“The truth of the matter is, after my experience with the violin concerto, I suddenly realized that the violin didn’t get you very far socially. Nobody really wanted you to play this damn solo violin. So I went to the local band director, the man who ran every band in town, the lovely, lovely Italian who didn’t speak very much English, but who had a very good musical background. Let me tell you, this is America, so I might as well tell you how he got there. He got to Jackson, Mississippi, from one of the smaller towns in Italy by virtue of a beautiful Mississippi girl who went to Italy to study voice—what else? That’s very American. She brought him back to Jackson where she thought he could be a big important person. Well, he was, relatively speaking. So I went to him, and I said I wanted to study the trumpet. And he said, ‘Why do you want to study the trumpet?’ I named all these jazz people of whom he had never heard who played trumpet or cornet. He said, ‘Look, you’re obviously interested in music. Play the clarinet because when you play band arrangements they have the violin parts, and you’ll learn a great deal about music, and you’ll learn a great deal more music that way.’”
“So I agreed and I took up the clarinet. That became my primary instrument. I played the clarinet and eventually saxophone. All throughout high school I played in every kind of band, everything from an imitation Guy Lombardo to an imitation Ben Pollock, which means, you know, the range from what would then be called popular music to jazz. My early influences, however, I must tell you, were largely in popular music—all kinds of popular music. And you’ll be amused to know that while I was in Jackson, Mississippi I never heard a note of country music. The country people are out there, but we’re not country people. We didn’t hear any country music. We never heard any blues either, though the blues virtually originated in Jackson, but that was not us. It didn’t have anything to do with race—by the way, that’s a great mistake—it had to do with education. We went to Davis School, which, well, you want me to tell you an anecdote about that? I’ll tell you because it involved somebody else who came from Jackson, Eudora Welty, with whom I grew up. Her father was the president of the insurance company of which my father was the actuary and vice president, so we literally grew up together. Eudora Welty went to the same public grammar school that I did, the Davis School, and you can guess which Davis that was: Jefferson Davis, of course. So anyhow, the story was that [Eudora] would go down to the ladies room where the students were in their little stalls, and our English teacher, Ms. Granbury, would come down there, and if she heard a single grammatical mistake in the conversation among these stalls, she would immediately tell them, ‘Go to my office when you have done what you have to do here.’ They would be reprimanded and disciplined.”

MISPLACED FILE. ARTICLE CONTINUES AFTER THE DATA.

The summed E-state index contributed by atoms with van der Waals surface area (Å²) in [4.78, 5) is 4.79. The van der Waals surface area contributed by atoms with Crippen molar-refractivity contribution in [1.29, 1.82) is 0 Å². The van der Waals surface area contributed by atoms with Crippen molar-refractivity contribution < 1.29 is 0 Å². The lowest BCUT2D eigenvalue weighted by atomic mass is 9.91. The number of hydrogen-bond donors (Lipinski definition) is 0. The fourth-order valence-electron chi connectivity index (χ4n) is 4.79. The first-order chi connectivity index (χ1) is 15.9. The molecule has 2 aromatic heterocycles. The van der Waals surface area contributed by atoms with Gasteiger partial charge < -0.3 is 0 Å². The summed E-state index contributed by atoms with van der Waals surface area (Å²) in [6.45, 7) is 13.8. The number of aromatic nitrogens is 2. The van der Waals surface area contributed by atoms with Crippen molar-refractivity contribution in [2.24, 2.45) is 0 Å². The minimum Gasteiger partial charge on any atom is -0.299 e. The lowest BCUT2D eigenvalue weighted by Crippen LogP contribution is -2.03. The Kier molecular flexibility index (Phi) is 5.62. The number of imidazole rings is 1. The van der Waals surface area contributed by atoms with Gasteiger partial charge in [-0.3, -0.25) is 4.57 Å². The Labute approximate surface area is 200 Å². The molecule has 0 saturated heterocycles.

“So much of what we are is what we were,” Babbitt told Otis. “I spent my time in Jackson hearing and playing music that I would not have heard if I had grown up anywhere else. Jazz musicians from New Orleans would come up from the river and I often used to play with them on Saturday nights. Our music teacher didn’t play records for us because there weren’t any records to play. We learned to read music and to play music and to listen to music. It was extraordinary. It’s not the kind of musical education I would have gotten in New York, but then I was exposed to a great deal of jazz and popular music that I might not have been exposed to elsewhere.”
Many thanks to Barbara McLaughlin, former resident of the Babbitt House at 1117 Kenwood for help with this article.
Many in our neighborhood know Power School as the modern APAC facility at Riverside and Peachtree Streets, winner of major national awards and a proud educational exponent of excellence in the arts. But there was an old Power School as well, now a church parking lot, but instrumental in the early education of a number of Jackson’s finest citizens.
Old Power (1916-54)